Orientalism

Orientalism
by Edward W. Said

More than three decades after its first publication, Edward Said’s groundbreaking critique of the West’s historical, cultural, and political perceptions of the East has become a modern classic.

In this wide-ranging, intellectually vigorous study, Said traces the origins of “orientalism” to the centuries-long period during which Europe dominated the Middle and Near East and, from its position of power, defined “the orient” simply as “other than” the occident. This entrenched view continues to dominate western ideas and, because it does not allow the East to represent itself, prevents true understanding. Essential, and still eye-opening, Orientalism remains one of the most important books written about our divided world.


Orientalism
by Edward W. Said

Now reissued with a substantial new afterword, this highly acclaimed overview of Western attitudes towards the East has become one of the canonical texts of cultural studies. Very excitingâ¦his case is not merely persuasive, but conclusive. John Leonard in The New York Times His most important book, Orientalism established a new benchmark for discussion of the West’s skewed view of the Arab and Islamic world.Simon Louvish in the New Statesman & Society âEdward Said speaks for interdisciplinarity as well as for monumental erudition¦The breadth of reading [is] astonishing. Fred Inglis in The Times Higher Education Supplement A stimulating, elegant yet pugnacious essay.Observer Exciting¦for anyone interested in the history and power of ideas.J.H. Plumb in The New York Times Book Review Beautifully patterned and passionately argued. Nicholas Richardson in the New Statesman & Society

Orientalism
by Edward W Said

‘A stimulating, elegant yet pugnacious essay’—Observer In this highly acclaimed seminal work, Edward Said surveys the history and nature of Western attitudes towards the East, considering Orientalism as a powerful European ideological creation—a way for writers, philosophers and colonial administrators to deal with the ‘otherness’ of Eastern culture, customs and beliefs. He traces this view through the writings of Homer, Nerval and Flaubert, Disraeli and Kipling, whose imaginative depictions have greatly contributed to the West’s romantic and exotic picture of the Orient. In the Afterword, Said examines the effect of continuing Western imperialism.

Orientalism
by Alexander Lyon Macfie

At a crucial moment in the history of relations of East and West, Orient and Occident, Christianity and Islam, Orientalism provides a timely account of the subject and the debate.

In the 1960s and 1970s a powerful assault was launched on ‘orientalism’, led by Edward Said. The debate ranged far beyond the traditional limits of ‘dry-as-dust’ orientalism, involving questions concerning the nature of identity, the nature of imperialism, Islamophobia, myth, Arabism, racialism, intercultural relations and feminism.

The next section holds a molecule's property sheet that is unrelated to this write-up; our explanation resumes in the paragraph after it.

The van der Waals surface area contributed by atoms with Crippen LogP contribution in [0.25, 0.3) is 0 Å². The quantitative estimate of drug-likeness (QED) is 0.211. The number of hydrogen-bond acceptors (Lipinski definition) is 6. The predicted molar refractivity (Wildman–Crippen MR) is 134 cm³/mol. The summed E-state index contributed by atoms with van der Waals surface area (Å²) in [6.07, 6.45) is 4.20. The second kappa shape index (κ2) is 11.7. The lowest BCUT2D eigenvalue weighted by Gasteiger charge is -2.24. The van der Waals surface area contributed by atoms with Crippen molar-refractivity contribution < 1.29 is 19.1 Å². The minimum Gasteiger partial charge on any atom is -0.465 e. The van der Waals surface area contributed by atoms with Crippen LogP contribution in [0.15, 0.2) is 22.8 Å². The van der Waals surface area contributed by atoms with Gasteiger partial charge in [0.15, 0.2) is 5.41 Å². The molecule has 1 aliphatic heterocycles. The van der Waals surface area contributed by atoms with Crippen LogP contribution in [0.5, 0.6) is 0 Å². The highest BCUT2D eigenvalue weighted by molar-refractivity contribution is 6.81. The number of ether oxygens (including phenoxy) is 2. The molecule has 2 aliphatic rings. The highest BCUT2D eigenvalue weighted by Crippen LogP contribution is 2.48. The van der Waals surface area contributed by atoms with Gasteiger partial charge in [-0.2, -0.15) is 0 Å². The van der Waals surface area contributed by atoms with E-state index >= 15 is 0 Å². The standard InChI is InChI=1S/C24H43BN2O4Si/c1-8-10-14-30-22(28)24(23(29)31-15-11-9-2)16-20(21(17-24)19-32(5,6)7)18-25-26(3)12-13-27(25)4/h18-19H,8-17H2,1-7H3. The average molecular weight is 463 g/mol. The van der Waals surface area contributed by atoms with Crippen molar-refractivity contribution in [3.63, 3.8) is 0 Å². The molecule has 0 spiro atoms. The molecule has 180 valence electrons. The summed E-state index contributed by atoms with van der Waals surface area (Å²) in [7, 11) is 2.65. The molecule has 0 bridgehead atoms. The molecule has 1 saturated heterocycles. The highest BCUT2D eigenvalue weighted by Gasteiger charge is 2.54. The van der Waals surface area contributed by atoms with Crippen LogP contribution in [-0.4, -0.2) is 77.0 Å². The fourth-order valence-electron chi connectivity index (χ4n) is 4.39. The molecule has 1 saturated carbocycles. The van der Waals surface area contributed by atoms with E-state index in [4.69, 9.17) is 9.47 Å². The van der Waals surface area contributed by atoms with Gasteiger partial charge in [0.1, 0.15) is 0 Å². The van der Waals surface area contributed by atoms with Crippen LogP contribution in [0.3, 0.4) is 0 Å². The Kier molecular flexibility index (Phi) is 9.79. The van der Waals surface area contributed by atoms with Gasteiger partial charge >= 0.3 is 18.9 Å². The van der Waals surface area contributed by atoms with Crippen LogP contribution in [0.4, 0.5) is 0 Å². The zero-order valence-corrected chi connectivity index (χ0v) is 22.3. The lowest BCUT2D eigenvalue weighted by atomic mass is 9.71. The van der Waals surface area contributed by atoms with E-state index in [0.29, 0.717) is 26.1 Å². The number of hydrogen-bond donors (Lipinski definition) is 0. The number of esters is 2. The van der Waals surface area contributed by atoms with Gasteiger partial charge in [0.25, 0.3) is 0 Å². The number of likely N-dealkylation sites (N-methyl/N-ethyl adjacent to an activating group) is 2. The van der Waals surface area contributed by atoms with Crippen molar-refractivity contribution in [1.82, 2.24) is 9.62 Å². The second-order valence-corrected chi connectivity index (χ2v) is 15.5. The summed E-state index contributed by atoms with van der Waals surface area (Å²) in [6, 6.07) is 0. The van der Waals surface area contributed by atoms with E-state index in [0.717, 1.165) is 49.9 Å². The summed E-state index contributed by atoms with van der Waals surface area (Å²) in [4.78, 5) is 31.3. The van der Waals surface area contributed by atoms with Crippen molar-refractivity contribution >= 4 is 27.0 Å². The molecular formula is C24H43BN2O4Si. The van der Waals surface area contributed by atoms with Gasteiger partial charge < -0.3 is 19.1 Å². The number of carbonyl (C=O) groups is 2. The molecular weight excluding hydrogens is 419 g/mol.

Charting the history of the vigorous debate about the nature of orientalism, this timely account revisits the arguments and surveys the case studies inspired by that debate.


Orientalism
by John MacKenzie, John MacDonald MacKenzie

The Orientalism debate, inspired by the work of Edward Said, has been a major source of cross-disciplinary controversy in recent years. John MacKenzie offers a comprehensive re-evaluation of this vast literature of Orientalism and brings to the subject highly original historical perspectives. This study provides the first major discussion of Orientalism by a historian of imperialism. Setting the analysis within the context of conflicting scholarly interpretations, John MacKenzie then carries the discussion into wholly new areas, testing the notion that the western arts received genuine inspiration from the East by examining the visual arts, architecture, design, music and theatre.

Orientalism
by Ziauddin Sardar, Sardar

This book provides a highly original historical perspective and shows how orientalism was reworked and reinvested during the Middle Ages, the Enlightenment, colonialism and under the impact of modernity. Through the examination of a wide range of cultural products – films, television, fiction, CD-roms – this clear and coherent overview suggests that, as a practice of representing the ‘Other’, orientalism has been substantially transformed: it has reformulated itself as a diverse and sophisticated tool of representation.

The Orientalists
by Kristian Davies